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Sunday, May 24, 2009

Dan Romascanu - Slumdog Millionaire (2008)


- Image from Slumdog Millionaire -

I confess that I have too little knowledge about the genuine Indian cinema, and I need to rely on films like this one to understand the culture and the people of the country. Danny Boyle's surprising Oscar blockbuster is a strong and colorful explosion of images of different segments of the Indian society, from the lowest unlucky kids in the slums, born to violence and abuse to the gangsters and nouveaux riches privileged of the developing India of today. Kids abuse, crime, poverty, religious and ethnic tensions, the old and the new India all get their place on screen, and the viewer can feel the rhythms and the immense power of this country even if he never visited it.

The structure of the story is inspired by the trivia Millionaire TV show, the main hero being a semi-an-alphabet tea boy in Mumbay who reaches to the almost final win stage raising the suspicions of the police. Under a harsh interrogation he starts revealing the secret of his matching answers - all questions relate one way or another with experiences of his life. It's a little bit like the Forrest Gump hero connected to all important events of the American history of the second half of the 20th century. Here it is his own life, a life of violence and tragedy that seems to fit with the show questions and provide him all answers. One can interpret this as a fine saying about the relationship between popular television and life, but this is not the focus of the film. The biography of the superbly acted hero feeds the colorful and realistic rendition of the Indian landscape presented through the eyes of kids unhappy by birth and destiny and filmed with pace and non-hesitating realism, sustaining the interest for most of the film.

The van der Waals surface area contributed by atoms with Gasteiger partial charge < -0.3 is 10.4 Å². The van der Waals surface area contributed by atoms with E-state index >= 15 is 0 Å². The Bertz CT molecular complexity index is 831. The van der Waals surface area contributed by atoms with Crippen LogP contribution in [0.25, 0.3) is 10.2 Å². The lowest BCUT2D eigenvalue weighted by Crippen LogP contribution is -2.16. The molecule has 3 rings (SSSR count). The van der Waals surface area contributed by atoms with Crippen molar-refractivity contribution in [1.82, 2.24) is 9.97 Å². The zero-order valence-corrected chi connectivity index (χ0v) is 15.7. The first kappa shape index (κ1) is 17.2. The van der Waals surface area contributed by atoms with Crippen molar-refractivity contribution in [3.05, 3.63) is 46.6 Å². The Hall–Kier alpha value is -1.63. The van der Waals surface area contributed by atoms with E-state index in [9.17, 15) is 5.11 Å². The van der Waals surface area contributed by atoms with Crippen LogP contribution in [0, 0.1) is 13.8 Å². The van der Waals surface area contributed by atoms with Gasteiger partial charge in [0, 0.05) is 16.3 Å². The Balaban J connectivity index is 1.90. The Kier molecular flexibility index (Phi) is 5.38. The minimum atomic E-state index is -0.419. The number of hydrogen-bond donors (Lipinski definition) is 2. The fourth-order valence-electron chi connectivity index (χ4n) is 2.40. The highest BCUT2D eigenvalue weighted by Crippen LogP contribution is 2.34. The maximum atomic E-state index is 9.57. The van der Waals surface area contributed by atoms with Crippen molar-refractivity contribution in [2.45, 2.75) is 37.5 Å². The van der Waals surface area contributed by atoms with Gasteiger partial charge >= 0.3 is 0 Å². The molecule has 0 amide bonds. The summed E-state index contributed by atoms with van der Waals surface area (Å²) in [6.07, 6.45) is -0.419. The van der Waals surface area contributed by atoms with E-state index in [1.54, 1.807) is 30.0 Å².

It is the final part that changes the tone and turns the movie into melodrama and romantic story. I have mixed feelings about this change of tone, including the finale which makes a deep reverence to the Bollywood style. On one hand the director seems to give up to the cruel and dark vision that dominates the first part of the film. He seems to have feared that if the register stayed there we would have got just a strong and violent social drama, lacking too much the human dimension. With the romantic component controlling the final part of the film the whole message looks different, the film is closer to popular entertainment, and even the TV trivia game ends by being seen from a different perspective. The success of the film is no doubt due to this change of register in the final quarter of the screening time. Maybe all successful films (and certainly these who aim to wining Oscar awards) need a certain dose of melodrama. Due to this final the film achieved success, but I am not convinced that it really got better.


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